As submitted to our campus newspaper, the Newsrecord on September 15, 2015
After serving for twelve years in the University of Cincinnati’s Women’s Center, I recently resigned as the Interim Director. I write this open letter to our campus community in hopes of inspiring community dialogue regarding the role of identity-based programming in general and survivor advocacy services, more specifically.
When I came to the Women’s Center (WC) in 2003, its then twenty-five year old legacy was well established. Early on, I was moved by stories of the leadership and advocacy of those practitioners before me. I soon learned why: students seek out the WC and other identity-based centers as they explore and make meaning of their multiple identities and lived experiences. Our space provides opportunity to consider who we are, who we want to be, and build community together as we grow into our whole selves. The Women’s Center holds a powerful place in the hearts and lives of those we serve.
For a decade, I served as the Sexual Assault Response Coordinator and had the true privilege of sharing in some of the darkest, most intimate moments of our students’ lives. I witnessed the transformation of countless victims of sexual and gender-based violence to survivors, empowered with community and the passion and knowledge to create change. Advocating alongside survivors in the attempt to navigate complex systems provided the WC with keen understanding of how to improve relevant campus policies and procedures. Together with survivors, the WC effectively advocated for institutional change. The WC has made this campus better. The WC has made this campus safer.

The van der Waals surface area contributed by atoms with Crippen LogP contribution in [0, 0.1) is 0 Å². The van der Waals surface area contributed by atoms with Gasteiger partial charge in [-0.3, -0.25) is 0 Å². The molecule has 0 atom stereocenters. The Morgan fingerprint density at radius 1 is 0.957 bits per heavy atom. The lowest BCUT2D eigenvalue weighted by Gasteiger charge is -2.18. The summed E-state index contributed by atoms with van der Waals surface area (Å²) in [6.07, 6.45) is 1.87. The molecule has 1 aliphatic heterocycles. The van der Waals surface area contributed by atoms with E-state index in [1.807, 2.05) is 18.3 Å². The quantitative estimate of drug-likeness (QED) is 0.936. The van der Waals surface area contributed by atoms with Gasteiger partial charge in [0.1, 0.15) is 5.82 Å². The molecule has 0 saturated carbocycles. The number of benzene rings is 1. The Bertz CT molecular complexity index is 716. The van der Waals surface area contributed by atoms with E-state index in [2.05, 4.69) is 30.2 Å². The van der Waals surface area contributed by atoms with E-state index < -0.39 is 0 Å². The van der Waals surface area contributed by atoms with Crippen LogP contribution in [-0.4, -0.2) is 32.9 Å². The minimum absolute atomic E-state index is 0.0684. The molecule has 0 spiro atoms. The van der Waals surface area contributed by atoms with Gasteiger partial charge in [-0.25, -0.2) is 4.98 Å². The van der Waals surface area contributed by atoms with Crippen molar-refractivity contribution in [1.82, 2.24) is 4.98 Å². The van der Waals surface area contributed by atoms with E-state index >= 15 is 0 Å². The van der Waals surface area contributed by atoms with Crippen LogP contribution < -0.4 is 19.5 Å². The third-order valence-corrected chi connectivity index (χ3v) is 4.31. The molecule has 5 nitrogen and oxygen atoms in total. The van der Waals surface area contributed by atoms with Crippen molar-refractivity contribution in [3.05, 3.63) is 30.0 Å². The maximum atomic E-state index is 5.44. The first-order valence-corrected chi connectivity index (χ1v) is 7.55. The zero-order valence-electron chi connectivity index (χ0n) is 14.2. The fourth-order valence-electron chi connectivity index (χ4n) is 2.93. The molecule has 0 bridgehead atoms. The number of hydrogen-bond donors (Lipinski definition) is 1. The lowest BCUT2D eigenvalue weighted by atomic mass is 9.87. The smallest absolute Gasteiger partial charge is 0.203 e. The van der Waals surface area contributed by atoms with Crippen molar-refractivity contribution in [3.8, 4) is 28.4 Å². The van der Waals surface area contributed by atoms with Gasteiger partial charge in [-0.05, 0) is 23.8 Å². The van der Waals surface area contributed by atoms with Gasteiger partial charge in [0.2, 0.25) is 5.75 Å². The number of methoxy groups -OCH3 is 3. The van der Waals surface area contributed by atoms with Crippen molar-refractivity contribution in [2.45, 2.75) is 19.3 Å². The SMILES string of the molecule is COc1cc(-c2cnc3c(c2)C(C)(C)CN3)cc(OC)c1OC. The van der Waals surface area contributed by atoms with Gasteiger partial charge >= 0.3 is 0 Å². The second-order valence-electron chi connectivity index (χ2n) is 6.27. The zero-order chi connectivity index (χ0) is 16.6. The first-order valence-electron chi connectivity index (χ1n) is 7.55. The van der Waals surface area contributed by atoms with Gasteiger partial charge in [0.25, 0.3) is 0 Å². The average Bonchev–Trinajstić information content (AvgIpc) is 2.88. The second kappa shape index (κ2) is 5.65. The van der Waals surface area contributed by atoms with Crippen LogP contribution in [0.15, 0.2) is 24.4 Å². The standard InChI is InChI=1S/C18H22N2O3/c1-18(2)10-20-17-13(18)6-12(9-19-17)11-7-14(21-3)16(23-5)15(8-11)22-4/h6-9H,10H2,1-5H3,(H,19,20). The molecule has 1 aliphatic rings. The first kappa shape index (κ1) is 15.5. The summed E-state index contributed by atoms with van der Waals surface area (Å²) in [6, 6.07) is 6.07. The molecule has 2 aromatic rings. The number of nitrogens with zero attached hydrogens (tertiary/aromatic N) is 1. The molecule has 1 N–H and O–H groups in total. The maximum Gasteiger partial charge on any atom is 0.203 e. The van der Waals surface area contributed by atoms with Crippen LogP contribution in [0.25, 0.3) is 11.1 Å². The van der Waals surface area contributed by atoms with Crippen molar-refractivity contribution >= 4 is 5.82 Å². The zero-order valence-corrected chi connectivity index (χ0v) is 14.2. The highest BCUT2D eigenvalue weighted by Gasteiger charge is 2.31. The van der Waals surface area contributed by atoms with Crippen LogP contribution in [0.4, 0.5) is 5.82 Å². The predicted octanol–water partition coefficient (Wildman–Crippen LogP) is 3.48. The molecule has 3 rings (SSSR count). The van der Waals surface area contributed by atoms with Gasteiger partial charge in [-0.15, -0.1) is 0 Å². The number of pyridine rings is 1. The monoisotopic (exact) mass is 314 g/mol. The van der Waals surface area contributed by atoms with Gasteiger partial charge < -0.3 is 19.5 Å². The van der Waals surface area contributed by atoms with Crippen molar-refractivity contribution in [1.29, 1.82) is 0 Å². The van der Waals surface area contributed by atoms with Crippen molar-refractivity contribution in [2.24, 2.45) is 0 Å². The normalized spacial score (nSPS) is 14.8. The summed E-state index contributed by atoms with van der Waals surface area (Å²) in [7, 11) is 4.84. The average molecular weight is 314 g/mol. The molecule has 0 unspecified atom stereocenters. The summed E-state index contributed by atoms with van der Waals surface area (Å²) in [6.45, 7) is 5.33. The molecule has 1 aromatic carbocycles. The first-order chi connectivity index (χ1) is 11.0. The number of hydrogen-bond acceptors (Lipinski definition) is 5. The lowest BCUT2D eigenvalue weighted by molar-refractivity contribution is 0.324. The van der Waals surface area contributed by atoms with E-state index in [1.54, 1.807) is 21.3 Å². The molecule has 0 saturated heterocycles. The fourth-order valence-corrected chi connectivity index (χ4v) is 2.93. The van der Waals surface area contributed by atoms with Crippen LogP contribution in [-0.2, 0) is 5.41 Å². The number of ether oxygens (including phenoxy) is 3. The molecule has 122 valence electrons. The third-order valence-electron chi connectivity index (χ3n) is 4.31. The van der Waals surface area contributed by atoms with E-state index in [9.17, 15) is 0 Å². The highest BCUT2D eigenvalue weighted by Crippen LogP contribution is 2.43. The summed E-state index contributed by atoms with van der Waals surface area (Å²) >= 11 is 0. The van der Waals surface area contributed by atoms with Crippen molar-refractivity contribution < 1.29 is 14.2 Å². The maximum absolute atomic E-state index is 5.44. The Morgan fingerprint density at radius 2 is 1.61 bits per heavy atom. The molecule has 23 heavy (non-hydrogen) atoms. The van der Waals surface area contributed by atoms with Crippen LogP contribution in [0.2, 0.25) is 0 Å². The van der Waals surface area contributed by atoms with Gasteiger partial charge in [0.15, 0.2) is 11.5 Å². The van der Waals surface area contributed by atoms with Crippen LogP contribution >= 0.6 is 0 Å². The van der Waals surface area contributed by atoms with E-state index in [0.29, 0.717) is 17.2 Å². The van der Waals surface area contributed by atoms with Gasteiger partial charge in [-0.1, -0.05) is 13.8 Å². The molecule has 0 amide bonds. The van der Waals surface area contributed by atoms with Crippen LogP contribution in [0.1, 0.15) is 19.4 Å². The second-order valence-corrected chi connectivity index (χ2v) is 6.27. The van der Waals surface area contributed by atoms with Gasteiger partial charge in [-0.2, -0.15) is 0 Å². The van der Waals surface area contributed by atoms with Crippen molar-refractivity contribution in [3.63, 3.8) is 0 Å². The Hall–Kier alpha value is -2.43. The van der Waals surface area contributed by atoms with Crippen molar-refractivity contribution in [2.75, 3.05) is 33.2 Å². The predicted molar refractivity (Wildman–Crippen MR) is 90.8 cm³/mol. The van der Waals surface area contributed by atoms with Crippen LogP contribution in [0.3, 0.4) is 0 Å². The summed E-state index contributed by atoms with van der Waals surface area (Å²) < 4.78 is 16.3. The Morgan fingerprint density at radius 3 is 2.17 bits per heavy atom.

I, like many of my colleagues in this field, was overjoyed and hopeful in April, 2011, when the Dear Colleague Letter was released. After all, we had been giving voice to the issues outlined in this federal guidance for years. This moment provided a critical opportunity for our institution to clarify our values and vision related to sexual and gender-based violence. Unfortunately, it seems our subsequent actions have been largely informed by a fear of compliance, rather than in the spirit of the law.
Together with survivors, the WC continues to center the pressing concerns of how to effectively end the violence at its root and how best to support victims of the violence. For example, immediately after our advocacy services were re-designated with a “limited confidentiality” provision last July, we set out to repair and rebuild the Reclaim program aligned with its historical purpose as a peer-advocacy, rape crisis program. Then, to support the hiring of the first-time, solely designated Title IX Coordinator, the WC led strategic projects to further build capacity and enhance the coordination of response efforts. Partnering with our statewide coalition, Ohio Alliance to End Sexual Violence (OAESV), we implemented an evidence-based community readiness project to lay the groundwork for effective, comprehensive prevention programming. We directed an external program review to help determine the future of survivor advocacy programming. Based on these findings and through extensive vetting of the position, we hired a full-time Sexual Assault Survivor Advocate who just started June 1.